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Why You Should Take a Tour of the Chase-Lloyd House in Annapolis

Chase-Lloyd House in Annapolis

The Chase-Lloyd House in Annapolis is an architectural and historic marvel.

Annapolis is a wonderful waterside town. You can spend a day there walking the historic streets, boating on the water, and eating wonderful Chesapeake food. (For more Howard County recommendations, download our free area vacation guide!) The Chase-Lloyd House in Annapolis is one of those sites worth visiting.

History of the Chase-Lloyd House

The Chase Home’s first owner was Samuel Chase, one of the signers of the Declaration of Independence for Maryland and Supreme Court justice. (We told you Annapolis is a remarkable historic location!) The Lloyd portion comes from another owner, Edward Lloyd IV. He was a fifth generation Maryland planter.

The Lloyds were a politically active and influential family. In 1771, Edward Lloyd IV was elected to represent Talbot County at the Maryland General Assembly. He bought and completed the Chase-Lloyd House after Samuel Chase ran out of funds to complete the home. Several of his children were born here and his youngest daughter, Mary Tayloe, was married to Francis Scott Key, the writer of the National Anthem, here in 1802.

The Chase-Lloyd House in Annapolis owes it function to its last private owner, Hester Chase Ridout. When she died in 1886, Hester Chase-Ridout willed the house become a safe haven and rest home for elderly women.

Amazingly, the Chase-Lloyd House still operates as an independent living facility for elderly woman today. But its historic importance and Georgian architecture make it an ongoing artifact of American history.

The Architecture

Since the house was unfinished when he bought it, Lloyd hired the famous colonial architect William Buckland to finish the interior.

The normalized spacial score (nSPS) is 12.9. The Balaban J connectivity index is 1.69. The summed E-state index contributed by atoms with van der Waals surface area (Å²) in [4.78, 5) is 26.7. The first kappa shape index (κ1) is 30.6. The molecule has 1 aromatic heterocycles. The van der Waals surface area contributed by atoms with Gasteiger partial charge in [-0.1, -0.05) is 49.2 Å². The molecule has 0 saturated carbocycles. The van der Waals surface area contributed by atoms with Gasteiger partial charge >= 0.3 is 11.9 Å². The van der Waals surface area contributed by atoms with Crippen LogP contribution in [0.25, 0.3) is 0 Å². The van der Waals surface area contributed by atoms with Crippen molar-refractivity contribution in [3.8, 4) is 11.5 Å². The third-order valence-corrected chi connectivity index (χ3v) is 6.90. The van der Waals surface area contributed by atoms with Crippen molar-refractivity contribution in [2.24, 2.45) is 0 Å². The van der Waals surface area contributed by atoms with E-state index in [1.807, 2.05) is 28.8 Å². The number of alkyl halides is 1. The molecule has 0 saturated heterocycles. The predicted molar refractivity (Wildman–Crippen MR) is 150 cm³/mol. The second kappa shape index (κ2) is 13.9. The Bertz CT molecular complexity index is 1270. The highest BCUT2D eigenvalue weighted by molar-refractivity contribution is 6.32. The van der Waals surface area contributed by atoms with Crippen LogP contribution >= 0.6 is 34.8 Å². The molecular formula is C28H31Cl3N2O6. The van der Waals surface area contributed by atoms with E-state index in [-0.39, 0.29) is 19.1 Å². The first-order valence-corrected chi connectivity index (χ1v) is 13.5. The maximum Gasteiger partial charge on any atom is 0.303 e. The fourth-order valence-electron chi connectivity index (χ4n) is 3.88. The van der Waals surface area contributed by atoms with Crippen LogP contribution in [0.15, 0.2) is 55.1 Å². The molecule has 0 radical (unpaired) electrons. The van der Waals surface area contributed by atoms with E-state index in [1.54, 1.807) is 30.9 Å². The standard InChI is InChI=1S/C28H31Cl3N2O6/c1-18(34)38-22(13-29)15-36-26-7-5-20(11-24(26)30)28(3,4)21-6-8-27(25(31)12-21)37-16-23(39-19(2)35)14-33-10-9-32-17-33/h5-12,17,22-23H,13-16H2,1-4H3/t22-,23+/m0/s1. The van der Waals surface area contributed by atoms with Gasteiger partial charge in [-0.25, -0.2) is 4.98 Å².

Buckland stayed true to the experior Georgian symmetry of the outside of the home on the inside. He even installed false doors to keep the symmetrical aesthetic going on the first floor. The contrast of the austere elegance of the exterior and elaborately decorative moldings and plaster ceilings of the interior are classic aspects of the Georgian style. The home’s central cantilevered staircase and the Palladian window that the first tier of the staircase leads to are simply breathtaking.

The Chase-Lloyd House is one of the last of its kind to be built in Annapolis. Though the house has been restored and updated for modern use many times, it has remained true to its initial design.

Chase-Lloyd House Gardens

Pineapple sage, cherry tomatoes, Swiss chard, Thai basil, lavender, American pennyroyal, oregano. These are just a few of the wonderful and fragrant plants you’ll encounter in the working garden. Chase-Lloyd House gardener Kim would happily discuss the many beautiful species growing in this spectacular historic garden.

Visit the Chase-Lloyd House in Annapolis

Next time you take a day trip to Annapolis, why not arrange for a tour of this incredible home? You can take a tour of the lower level and step back into life in the late 1800s.


Monday-Saturday 2pm-4pm

Admission $5.00

More in Annapolis

We recently wrote about Annapolis in general. It’s a wonderful place to visit, and you’ll find more detailed recommendations on our Annapolis blog post.


Located in nearby Ellicott City, the Wayside Inn is a wonderful retreat. Stay with us and indulge in our outstanding breakfast before trekking out into the region. Our own historic Ellicott City offers plenty of amusement, but Washington DC, Annapolis, and Baltimore are all close. Truly, you can’t go wrong with choosing Ellicott City for your base of operations. Our free Howard County vacation guide will offer plenty of ideas and recommendations for how to fill your days. Our historic and cozy inn offers convenient comfort at night.